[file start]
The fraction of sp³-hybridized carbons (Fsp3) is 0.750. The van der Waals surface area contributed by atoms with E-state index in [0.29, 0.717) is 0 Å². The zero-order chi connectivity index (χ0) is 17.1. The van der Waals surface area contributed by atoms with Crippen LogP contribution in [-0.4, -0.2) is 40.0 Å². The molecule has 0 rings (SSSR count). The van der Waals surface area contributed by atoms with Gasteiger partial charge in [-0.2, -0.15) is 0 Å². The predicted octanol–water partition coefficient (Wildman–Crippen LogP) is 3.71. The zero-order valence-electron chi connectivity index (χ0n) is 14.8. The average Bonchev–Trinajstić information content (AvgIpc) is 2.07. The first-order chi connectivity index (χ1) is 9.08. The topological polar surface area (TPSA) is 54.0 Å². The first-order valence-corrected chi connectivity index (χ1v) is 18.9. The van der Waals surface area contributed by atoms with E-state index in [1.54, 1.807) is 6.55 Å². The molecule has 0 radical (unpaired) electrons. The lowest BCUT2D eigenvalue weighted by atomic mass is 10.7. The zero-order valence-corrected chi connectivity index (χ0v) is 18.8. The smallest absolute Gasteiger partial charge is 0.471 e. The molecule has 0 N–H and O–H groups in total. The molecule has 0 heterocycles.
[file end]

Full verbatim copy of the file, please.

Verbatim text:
The fraction of sp³-hybridized carbons (Fsp3) is 0.750. The van der Waals surface area contributed by atoms with E-state index in [0.29, 0.717) is 0 Å². The zero-order chi connectivity index (χ0) is 17.1. The van der Waals surface area contributed by atoms with Crippen LogP contribution in [-0.4, -0.2) is 40.0 Å². The molecule has 0 rings (SSSR count). The van der Waals surface area contributed by atoms with Gasteiger partial charge in [-0.2, -0.15) is 0 Å². The predicted octanol–water partition coefficient (Wildman–Crippen LogP) is 3.71. The zero-order valence-electron chi connectivity index (χ0n) is 14.8. The average Bonchev–Trinajstić information content (AvgIpc) is 2.07. The first-order chi connectivity index (χ1) is 9.08. The topological polar surface area (TPSA) is 54.0 Å². The first-order valence-corrected chi connectivity index (χ1v) is 18.9. The van der Waals surface area contributed by atoms with E-state index in [1.54, 1.807) is 6.55 Å². The molecule has 0 radical (unpaired) electrons. The lowest BCUT2D eigenvalue weighted by atomic mass is 10.7. The zero-order valence-corrected chi connectivity index (χ0v) is 18.8. The smallest absolute Gasteiger partial charge is 0.471 e. The molecule has 0 N–H and O–H groups in total. The molecule has 0 heterocycles.